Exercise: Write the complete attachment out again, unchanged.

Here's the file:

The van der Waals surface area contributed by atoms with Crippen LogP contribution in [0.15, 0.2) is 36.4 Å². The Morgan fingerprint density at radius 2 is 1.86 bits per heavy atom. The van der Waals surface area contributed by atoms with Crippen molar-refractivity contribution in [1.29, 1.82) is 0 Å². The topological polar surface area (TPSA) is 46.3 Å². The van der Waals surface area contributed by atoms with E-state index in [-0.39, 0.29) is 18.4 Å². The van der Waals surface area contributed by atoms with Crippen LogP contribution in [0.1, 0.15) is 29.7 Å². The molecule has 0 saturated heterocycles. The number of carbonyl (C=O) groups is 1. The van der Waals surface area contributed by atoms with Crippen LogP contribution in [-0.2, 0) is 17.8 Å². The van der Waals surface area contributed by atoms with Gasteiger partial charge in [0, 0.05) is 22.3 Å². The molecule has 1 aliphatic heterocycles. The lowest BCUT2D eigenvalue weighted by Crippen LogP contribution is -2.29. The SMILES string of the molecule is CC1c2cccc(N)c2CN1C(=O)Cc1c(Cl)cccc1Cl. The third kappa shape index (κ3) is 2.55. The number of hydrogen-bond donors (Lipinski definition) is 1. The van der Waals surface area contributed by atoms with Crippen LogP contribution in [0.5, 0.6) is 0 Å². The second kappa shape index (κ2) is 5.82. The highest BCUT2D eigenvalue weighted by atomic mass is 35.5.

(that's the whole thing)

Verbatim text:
The van der Waals surface area contributed by atoms with Crippen LogP contribution in [0.15, 0.2) is 36.4 Å². The Morgan fingerprint density at radius 2 is 1.86 bits per heavy atom. The van der Waals surface area contributed by atoms with Crippen molar-refractivity contribution in [1.29, 1.82) is 0 Å². The topological polar surface area (TPSA) is 46.3 Å². The van der Waals surface area contributed by atoms with E-state index in [-0.39, 0.29) is 18.4 Å². The van der Waals surface area contributed by atoms with Crippen LogP contribution in [0.1, 0.15) is 29.7 Å². The molecule has 0 saturated heterocycles. The number of carbonyl (C=O) groups is 1. The van der Waals surface area contributed by atoms with Crippen LogP contribution in [-0.2, 0) is 17.8 Å². The van der Waals surface area contributed by atoms with Gasteiger partial charge in [0, 0.05) is 22.3 Å². The molecule has 1 aliphatic heterocycles. The lowest BCUT2D eigenvalue weighted by Crippen LogP contribution is -2.29. The SMILES string of the molecule is CC1c2cccc(N)c2CN1C(=O)Cc1c(Cl)cccc1Cl. The third kappa shape index (κ3) is 2.55. The number of hydrogen-bond donors (Lipinski definition) is 1. The van der Waals surface area contributed by atoms with Crippen LogP contribution in [0.5, 0.6) is 0 Å². The second kappa shape index (κ2) is 5.82. The highest BCUT2D eigenvalue weighted by atomic mass is 35.5.